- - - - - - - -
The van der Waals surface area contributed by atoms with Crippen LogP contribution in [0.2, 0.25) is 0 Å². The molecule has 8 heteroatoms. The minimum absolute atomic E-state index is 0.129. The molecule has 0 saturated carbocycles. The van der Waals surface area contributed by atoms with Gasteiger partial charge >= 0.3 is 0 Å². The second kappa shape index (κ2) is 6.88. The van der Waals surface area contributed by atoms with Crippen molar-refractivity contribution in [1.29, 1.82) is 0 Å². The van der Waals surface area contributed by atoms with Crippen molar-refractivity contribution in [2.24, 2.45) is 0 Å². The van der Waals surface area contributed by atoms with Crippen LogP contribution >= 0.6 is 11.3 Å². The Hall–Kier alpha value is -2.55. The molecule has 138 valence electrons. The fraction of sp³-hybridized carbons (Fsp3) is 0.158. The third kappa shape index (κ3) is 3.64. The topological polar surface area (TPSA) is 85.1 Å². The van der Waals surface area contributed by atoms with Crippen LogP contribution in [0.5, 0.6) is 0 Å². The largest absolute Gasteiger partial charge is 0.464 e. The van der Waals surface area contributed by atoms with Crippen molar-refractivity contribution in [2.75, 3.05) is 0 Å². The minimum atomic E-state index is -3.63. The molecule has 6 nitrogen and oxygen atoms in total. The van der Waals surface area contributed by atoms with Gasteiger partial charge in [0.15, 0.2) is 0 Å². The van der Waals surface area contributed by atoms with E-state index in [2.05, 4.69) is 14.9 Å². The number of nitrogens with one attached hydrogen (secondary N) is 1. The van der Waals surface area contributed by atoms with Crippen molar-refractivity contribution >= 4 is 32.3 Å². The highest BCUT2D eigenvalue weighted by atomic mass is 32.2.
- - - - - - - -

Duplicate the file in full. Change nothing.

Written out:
The van der Waals surface area contributed by atoms with Crippen LogP contribution in [0.2, 0.25) is 0 Å². The molecule has 8 heteroatoms. The minimum absolute atomic E-state index is 0.129. The molecule has 0 saturated carbocycles. The van der Waals surface area contributed by atoms with Gasteiger partial charge >= 0.3 is 0 Å². The second kappa shape index (κ2) is 6.88. The van der Waals surface area contributed by atoms with Crippen molar-refractivity contribution in [1.29, 1.82) is 0 Å². The van der Waals surface area contributed by atoms with Crippen molar-refractivity contribution in [2.24, 2.45) is 0 Å². The van der Waals surface area contributed by atoms with Crippen LogP contribution >= 0.6 is 11.3 Å². The Hall–Kier alpha value is -2.55. The molecule has 138 valence electrons. The fraction of sp³-hybridized carbons (Fsp3) is 0.158. The third kappa shape index (κ3) is 3.64. The topological polar surface area (TPSA) is 85.1 Å². The van der Waals surface area contributed by atoms with Crippen LogP contribution in [0.5, 0.6) is 0 Å². The largest absolute Gasteiger partial charge is 0.464 e. The van der Waals surface area contributed by atoms with Crippen molar-refractivity contribution in [2.75, 3.05) is 0 Å². The minimum atomic E-state index is -3.63. The molecule has 6 nitrogen and oxygen atoms in total. The van der Waals surface area contributed by atoms with Gasteiger partial charge in [0.15, 0.2) is 0 Å². The van der Waals surface area contributed by atoms with E-state index in [2.05, 4.69) is 14.9 Å². The number of nitrogens with one attached hydrogen (secondary N) is 1. The van der Waals surface area contributed by atoms with Crippen molar-refractivity contribution >= 4 is 32.3 Å². The highest BCUT2D eigenvalue weighted by atomic mass is 32.2.